These “Smart” Funds Offer The Best Of Both Worlds…

Recently, I weighed in on one of the most highly-debated topics within the world of finance.

Sure, it may not carry the same weight as Ford vs. Chevy or Yankees vs. Red Sox among most Americans. But you’d be surprised by the level of intensity it stirs up among market pros.

I’m talking about whether investors should invest in actively-managed or passive funds.

My intent with that piece wasn’t to stir up debate. On the contrary, as I pointed out, there are some good arguments on both sides of the issue. And ultimately, since everyone’s situation is different, it really comes down to the individual and their preferences.

But today, I want to talk about a group of funds that bring the best of both worlds together. They combine the inexpensive cost, transparency, and tax efficiency of an index fund with the discriminating taste of an active manager.

Make no mistake, I still believe in taking charge of your own portfolio in the form of individual picks — after all, I wouldn’t be running my premium service, High-Yield Investing, if I didn’t. But this hybrid model just might be something we can all agree on. They’re growing increasingly popular, and I think they deserve serious consideration for the core of any savvy investor’s portfolio.

The “Factor” Fund Is Born

Traditional index funds are great. But they must adhere to strict construction and rebalancing methodologies. No attempt is made to add “good” stocks or avoid “bad” ones. That’s part of the tradeoff when you “buy the dartboard” instead of throwing darts individually.

But along the way, somebody cleverly noticed something. Bigger companies will always influence the moves of these funds (and their underlying indices) because they are weighted by market cap. And they wondered to themselves… Is this bias warranted? Is there definitive proof that large stocks are somehow better than smaller ones?

Turns out, not really. In fact, multiple studies indicate otherwise. So rather than give the biggest weight to the largest companies (which may be overvalued), they decided to take the same stocks in the S&P 500 Index and simply give them all the same voice.

And just like that, the equal-weighted S&P index fund was born. The Invesco S&P 500 Equal Weight ETF has handily outrun the standard S&P 500 over the past 20 years. All from changing just one tiny “factor” in an index…

Choices For Every Flavor Of Investing

Well, you can probably guess what happened next. All of a sudden, more smart people began experimenting by taking a basic universe of stocks and creating a custom index. Those indices would be comprised of companies that exhibit certain attractive factors that are historically correlated with superior total returns over time.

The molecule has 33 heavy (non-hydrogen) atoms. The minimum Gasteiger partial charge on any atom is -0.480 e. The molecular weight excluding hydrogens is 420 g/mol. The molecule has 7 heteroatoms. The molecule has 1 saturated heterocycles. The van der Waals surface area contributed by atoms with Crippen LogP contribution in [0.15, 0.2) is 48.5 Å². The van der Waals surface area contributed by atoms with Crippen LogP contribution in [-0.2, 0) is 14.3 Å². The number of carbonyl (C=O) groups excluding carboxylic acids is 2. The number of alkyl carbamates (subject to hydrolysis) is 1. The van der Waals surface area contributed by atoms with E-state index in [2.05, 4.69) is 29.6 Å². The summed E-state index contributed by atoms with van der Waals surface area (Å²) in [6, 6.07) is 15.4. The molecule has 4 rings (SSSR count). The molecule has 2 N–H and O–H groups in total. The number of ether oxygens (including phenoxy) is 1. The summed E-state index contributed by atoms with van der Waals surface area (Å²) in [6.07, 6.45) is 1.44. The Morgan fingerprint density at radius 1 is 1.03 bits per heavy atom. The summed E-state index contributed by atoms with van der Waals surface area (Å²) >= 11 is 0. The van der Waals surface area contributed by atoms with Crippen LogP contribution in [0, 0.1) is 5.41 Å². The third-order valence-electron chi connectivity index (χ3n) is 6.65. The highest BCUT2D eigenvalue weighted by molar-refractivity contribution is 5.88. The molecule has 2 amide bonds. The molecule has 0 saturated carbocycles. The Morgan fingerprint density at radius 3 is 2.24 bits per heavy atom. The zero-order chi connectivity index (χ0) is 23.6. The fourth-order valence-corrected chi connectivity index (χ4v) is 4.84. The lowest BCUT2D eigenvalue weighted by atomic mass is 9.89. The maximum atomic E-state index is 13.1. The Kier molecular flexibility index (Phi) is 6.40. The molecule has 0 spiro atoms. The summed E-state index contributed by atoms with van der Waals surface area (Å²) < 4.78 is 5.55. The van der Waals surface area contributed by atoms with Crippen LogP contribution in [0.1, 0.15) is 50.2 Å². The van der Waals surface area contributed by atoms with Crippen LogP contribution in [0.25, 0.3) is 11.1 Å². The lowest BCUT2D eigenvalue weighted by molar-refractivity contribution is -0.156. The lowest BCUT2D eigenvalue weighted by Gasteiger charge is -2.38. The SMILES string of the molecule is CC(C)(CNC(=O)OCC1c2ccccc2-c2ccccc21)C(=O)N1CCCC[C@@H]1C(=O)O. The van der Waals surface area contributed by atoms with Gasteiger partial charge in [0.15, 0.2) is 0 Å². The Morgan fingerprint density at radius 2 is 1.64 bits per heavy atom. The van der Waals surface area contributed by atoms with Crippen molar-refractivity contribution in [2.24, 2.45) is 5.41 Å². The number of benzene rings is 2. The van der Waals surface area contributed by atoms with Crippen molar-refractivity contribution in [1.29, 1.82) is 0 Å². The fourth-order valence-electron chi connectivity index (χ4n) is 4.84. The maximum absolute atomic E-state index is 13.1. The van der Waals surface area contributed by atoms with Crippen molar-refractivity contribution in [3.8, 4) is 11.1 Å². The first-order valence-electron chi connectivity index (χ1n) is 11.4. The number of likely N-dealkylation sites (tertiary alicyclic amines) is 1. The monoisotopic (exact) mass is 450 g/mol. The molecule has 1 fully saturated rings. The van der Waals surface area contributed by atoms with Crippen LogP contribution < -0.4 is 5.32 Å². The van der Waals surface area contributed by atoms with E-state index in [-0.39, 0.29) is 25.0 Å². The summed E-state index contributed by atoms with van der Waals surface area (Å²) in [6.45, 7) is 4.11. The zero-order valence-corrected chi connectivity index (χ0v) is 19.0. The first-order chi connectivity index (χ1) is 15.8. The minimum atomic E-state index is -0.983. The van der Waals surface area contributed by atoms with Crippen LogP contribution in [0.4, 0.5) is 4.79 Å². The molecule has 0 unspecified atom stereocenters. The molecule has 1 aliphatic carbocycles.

One of the most famous indicators, of course, is dividend yield. We know from studies that dividend payers outperform non-payers by a substantial margin over the long term. So the natural outcome was both logical and inevitable: just build an index isolating this one trait – or “factor.” Sure enough, many institutional managers (endowments, pension funds, etc.) did just that.

But dividend yield isn’t the only reliable predictor of above-average market gains. In the 1990s, famed market researchers Eugene Fama and Kenneth French conclusively showed that undervalued stocks (as measured by Price/Book) also had a long-term edge.

There are other factors associated with superior risk-adjusted returns. They include aggressive stock buybacks and meaningful debt reduction, among others. We don’t need to delve into these studies’ finer points other than to say they are supported by reams of academic research.

I’ve been in this business a long time, and I accept those conclusions. Stock market winners do indeed often share certain traits. And these “factor” funds can be harnessed to deliver superior risk-adjusted returns – or “smart beta.”

Why Factor Funds Deserve A Serious Look

In some respects, factor funds are just like ordinary ETFs. They are still tethered to a fixed index. But with one crucial difference… These indexes are built to be better. They use objective, rules-based screens to target stocks endowed with specific qualities (high yields, low debt, etc.). These fundamental metrics can also determine the weighting of individual components.

It’s the intersection of active and passive investing.

One of my favorite factor funds is the Invesco S&P 500 High Dividend Low Volatility ETF (NYSE: SPHD). This offering is a multi-factor fund targeting stocks that exhibit two different traits: low volatility and generous dividend yields.

It’s the perfect solution for the investor who doesn’t like that queasy feeling you get when the market throws a tantrum. Due to the nature of the fund’s composition, it probably won’t outperform the S&P 500 in a raging bull market. But when volatility rears its ugly head and sends the broader market down sharply, this fund has a proven track record of holding up better.

I won’t get into all the details on how the index is constructed right now. But SPHD has performed better (on a risk-adjusted basis) than most plain vanilla index funds and is far less expensive than most active funds.

If you want a smoother ride when the market acts up, consider SPHD. And overall, if you’re looking for a little more sophistication (better returns, low fees, etc.) out of your “core” holdings, then I strongly suggest looking into these “smart” funds as an alternative to more traditional funds.

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